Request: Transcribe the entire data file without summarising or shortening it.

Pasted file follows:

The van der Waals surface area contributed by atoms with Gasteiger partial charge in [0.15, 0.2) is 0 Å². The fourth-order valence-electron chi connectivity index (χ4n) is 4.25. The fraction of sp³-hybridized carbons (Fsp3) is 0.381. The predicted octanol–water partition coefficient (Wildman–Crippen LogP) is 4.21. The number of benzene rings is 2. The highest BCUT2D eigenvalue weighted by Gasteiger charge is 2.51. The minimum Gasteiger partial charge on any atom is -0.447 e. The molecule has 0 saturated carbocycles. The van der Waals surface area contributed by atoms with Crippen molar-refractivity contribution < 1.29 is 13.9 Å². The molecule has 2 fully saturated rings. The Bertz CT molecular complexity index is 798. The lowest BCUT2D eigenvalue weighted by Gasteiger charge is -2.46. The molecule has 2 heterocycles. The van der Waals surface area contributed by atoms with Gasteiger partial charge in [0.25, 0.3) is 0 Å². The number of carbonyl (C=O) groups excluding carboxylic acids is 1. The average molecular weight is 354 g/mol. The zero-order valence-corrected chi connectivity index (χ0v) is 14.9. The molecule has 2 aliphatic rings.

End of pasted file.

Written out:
The van der Waals surface area contributed by atoms with Gasteiger partial charge in [0.15, 0.2) is 0 Å². The fourth-order valence-electron chi connectivity index (χ4n) is 4.25. The fraction of sp³-hybridized carbons (Fsp3) is 0.381. The predicted octanol–water partition coefficient (Wildman–Crippen LogP) is 4.21. The number of benzene rings is 2. The highest BCUT2D eigenvalue weighted by Gasteiger charge is 2.51. The minimum Gasteiger partial charge on any atom is -0.447 e. The molecule has 0 saturated carbocycles. The van der Waals surface area contributed by atoms with Crippen molar-refractivity contribution < 1.29 is 13.9 Å². The molecule has 2 fully saturated rings. The Bertz CT molecular complexity index is 798. The lowest BCUT2D eigenvalue weighted by Gasteiger charge is -2.46. The molecule has 2 heterocycles. The van der Waals surface area contributed by atoms with Gasteiger partial charge in [0.25, 0.3) is 0 Å². The number of carbonyl (C=O) groups excluding carboxylic acids is 1. The average molecular weight is 354 g/mol. The zero-order valence-corrected chi connectivity index (χ0v) is 14.9. The molecule has 2 aliphatic rings.